In the top of the second inning, Angels pitcher Andrew Wantz hit Mariners outfielder Jesse Winker in the thigh with the first offering of the at-bat. Winker was not a fan, especially after Wantz threw one behind Seattle outfielder Julio Rodriguez’s head just an inning earlier.
Winker walked a little towards the mound while jawing at Wantz and Los Angeles catcher Max Stassi blocked his path. Then, Winker seemingly heard something coming from the Angels’ dugout, which turned his attention there. He busted through third base umpire Adrian Johnson and made it to the dugout, and he began wailing on one of the opposing players.
It was officially on. The benches cleared, the bullpen guys trotted in to take part, fights ensued, the whole shebang.
After about a minute of fighting, both sides chilled out for a bit. But after another 30 seconds of jawing at each other, another scrap re-ignited. These guys were truly getting their money’s worth.
Other than Winker, it is hard to say who was doing the majority of the fighting. Along with Winker, both teams’ managers were ejected. So were Rodriguez and J.P. Crawford of the Mariners, as well as Wantz, Ryan Tepera and Rasiel Iglesias of the Angels.
What Happened Next?
As he was finally leaving the field, Winker gave the Los Angeles crowd a parting gift, which he actually apologized for later.
“The only thing I’m going to apologize for is flipping the fans off,” Winker said after the game. “That’s it. As fans, they’re spending their hard-earned money to come watch us play a game, and they didn’t deserve that. So I apologize to the fans, especially the women and children.”
For his efforts, Winker actually was rewarded with a pizza in the locker room. It was courtesy of a bored Mariners fan who had one Doordashed to the stadium.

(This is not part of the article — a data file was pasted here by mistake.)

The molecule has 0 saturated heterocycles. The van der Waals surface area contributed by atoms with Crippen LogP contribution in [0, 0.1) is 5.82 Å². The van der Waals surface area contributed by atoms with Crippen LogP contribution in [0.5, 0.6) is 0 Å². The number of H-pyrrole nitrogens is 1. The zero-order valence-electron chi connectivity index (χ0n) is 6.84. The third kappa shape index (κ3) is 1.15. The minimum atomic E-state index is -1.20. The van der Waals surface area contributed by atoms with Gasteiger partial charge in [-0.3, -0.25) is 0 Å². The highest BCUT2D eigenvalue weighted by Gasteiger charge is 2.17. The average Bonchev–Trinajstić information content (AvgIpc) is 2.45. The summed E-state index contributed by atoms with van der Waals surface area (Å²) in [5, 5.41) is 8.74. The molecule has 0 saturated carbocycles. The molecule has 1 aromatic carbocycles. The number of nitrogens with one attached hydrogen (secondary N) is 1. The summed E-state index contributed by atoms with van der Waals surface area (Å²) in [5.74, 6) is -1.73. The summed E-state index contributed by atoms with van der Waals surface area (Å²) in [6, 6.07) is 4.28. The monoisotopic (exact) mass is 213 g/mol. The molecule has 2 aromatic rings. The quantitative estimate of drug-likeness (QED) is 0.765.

Meanwhile, the Angels’ Iglesias was so upset about his ejection that he ejected an entire carton of sunflower seeds onto the field of play before he hit the showers.
Ultimately Los Angeles got the last “punch” in on Sunday, with the home team taking a 2-1 victory over the scrappy visitors.
What Was the Problem?
Most people are thinking Wantz buzzing Rodriguez’s head and then hitting Winker was retaliation. On Saturday night, Seattle pitcher Erik Swanson threw up-and-in to Angels’ star Mike Trout.
I do not believe that pitch to be intentional – considering Swanson was trying to close out a 5-3 Mariners lead in the bottom of the ninth inning with Trout representing the tying run.
Still, for an “MLB-caliber” pitcher who throws 95 miles per hour to have that kind of trouble with control is dangerous for the hitter. Philadelphia Phillies star Bryce Harper was rightfully upset at San Diego Padres pitcher Blake Snell for losing control of a 97-mile-per-hour fastball on Saturday night. Even though the hit-by-pitch had no intention behind it, a broken hand is a broken hand.
I see why Los Angeles and Trout would be upset, but that is no excuse to fight fire with fire. Retaliation in the form of throwing at each other is one of the most outdated “unwritten rules” in baseball.
I believe Wantz and Angels manager Phil Nevin should be suspended for multiple games and fined as much as the CBA says is possible. There should be no place in baseball for players unnecessarily subjecting each other to potential injury. Winker should also be suspended. He was responsible for the brawl and did exacerbate the entire situation from zero to 100.